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Bees in vent or air duct


Honey Bees in a vent or air duct of the house can be difficult to get rid of. Unlike a wasp, a new swarm of honeybees begin with thousands of bees. Within just a few days they may have a several sheets of honeycomb each about the size of your hand near or inside the vent or air duct. Often I'm asked how to make the bees go away, getting the honey bees to abandon their home in the vent or air duct is typically done by extermination or removal and relocation.


In attempts to get rid of bees, people turn on the vent and occasionally make other concoctions to thwart off the bees such as sealing, taping, or closing up the vents in hopes to choke out the bees. This can drive thousands of bees into the house or into other areas, and or causes them to dig through sealant (if used), or to dig through the wood or stucco creating new openings. Unless the bees have not moved in yet and are simply scouting the structure There's no easy solution to getting rid of the honeybees.


Bees that are entering in and out through the vent opening outside of the structure seldom live inside the vent or air duct shaft, but instead are living in the wall or void around it and only appear to be going into the vent. If you see bees inside your bathroom, kitchen, bedroom, or other area of the house or find bees near windows, these few bees are getting in by accident and simply represent a much larger problem, Bees can generally observe them from the outside.


The unfortunate solution for bees in vent is to open up the house, wall, or roof, remove the honeybees and hive from the structure, and then repair that location. In most cases just killing the bees using a bee exterminator and then sealing up the opening creates long-term ongoing bee problems. Even if it was sealed up well, the smell of the honey in near the vent or attached to the house, wall, or roof attracts more bees in years to come. If you plan to just leave the honeycomb inside the vent area and the bees don't appear to be a threat it can be best to leave the hive living. When it's alive, the honey is contained and cooled by the bees, but once the bee hive is killed the honey will melt. You should only expect to have a bee problem like this perhaps once in a lifetime, but not removing the honeycomb tends to create ongoing problems.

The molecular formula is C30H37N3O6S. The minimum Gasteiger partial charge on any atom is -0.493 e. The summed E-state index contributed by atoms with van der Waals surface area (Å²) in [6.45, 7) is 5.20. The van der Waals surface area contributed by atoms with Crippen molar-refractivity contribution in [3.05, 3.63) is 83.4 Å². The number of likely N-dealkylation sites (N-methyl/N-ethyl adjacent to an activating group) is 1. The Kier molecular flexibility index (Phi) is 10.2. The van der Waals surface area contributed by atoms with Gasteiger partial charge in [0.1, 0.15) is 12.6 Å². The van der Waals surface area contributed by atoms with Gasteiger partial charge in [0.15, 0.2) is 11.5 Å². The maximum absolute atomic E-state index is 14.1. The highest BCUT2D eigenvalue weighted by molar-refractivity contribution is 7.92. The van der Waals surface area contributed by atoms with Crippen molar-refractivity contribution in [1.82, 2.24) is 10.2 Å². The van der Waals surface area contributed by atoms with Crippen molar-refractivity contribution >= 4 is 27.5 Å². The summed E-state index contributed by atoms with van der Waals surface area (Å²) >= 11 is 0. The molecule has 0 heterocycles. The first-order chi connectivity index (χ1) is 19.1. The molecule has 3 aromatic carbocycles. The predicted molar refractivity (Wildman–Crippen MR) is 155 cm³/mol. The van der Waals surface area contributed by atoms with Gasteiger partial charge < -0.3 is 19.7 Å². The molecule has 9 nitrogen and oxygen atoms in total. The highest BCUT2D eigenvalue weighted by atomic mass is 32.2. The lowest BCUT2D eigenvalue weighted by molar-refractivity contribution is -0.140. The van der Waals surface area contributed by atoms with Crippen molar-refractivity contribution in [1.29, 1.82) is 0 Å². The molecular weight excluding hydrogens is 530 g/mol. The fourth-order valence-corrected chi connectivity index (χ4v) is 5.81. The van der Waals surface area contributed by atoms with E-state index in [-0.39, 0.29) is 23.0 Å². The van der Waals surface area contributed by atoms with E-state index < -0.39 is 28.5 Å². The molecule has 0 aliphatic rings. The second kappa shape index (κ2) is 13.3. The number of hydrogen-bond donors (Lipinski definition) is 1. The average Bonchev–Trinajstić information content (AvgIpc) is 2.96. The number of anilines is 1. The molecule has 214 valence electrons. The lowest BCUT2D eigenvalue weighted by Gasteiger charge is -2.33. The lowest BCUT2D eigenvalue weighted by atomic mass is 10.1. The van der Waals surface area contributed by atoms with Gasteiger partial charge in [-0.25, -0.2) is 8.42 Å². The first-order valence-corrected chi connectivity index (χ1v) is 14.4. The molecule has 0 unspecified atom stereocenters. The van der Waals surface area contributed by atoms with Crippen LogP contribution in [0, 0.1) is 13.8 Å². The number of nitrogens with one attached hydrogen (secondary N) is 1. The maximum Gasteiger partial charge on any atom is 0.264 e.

For additional insight on getting rid of the bees in the vents, visit our get rid of bees in house page or visit our bee removal homepage to learn more about Adkins services.


See questions & answers below, or to get specific information, upload a picture of where the bees are entering and exiting and get feedback. See Questions & answers below - Ask the beeman!

 

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Ken Bredemeyer
between 1st and 2nd floo
Yuma az

I have had bees killed 4 times but keep coming back. I have sealed openings but they keep comeing. If I tear the ceiling and clean the hive out, how do I clean the area well enough to keep the bees from smelling it?

Beekeeper:  Hi Ken, RE: Bees in vent, From what your describing you may likely be better off having someone stop by. Feel free to contact us here 877-723-5467. Goodluck.

tammy
not sure
Santa Rosa, Ca.

I just move into my condo in January. A few weeks ago their was a bee in my bedroom. Being allergic to bees I ran out and closed the door. I went back in a few days later and he was gone. But then the next day he was there again. I ran out closed the door again. Everyday I go back in and I have not seen him but now I can hear buzzing upstairs and down stairs in the after noons 1:ooish that last 2 to 3 hrs.. what is your take? Do I have problem?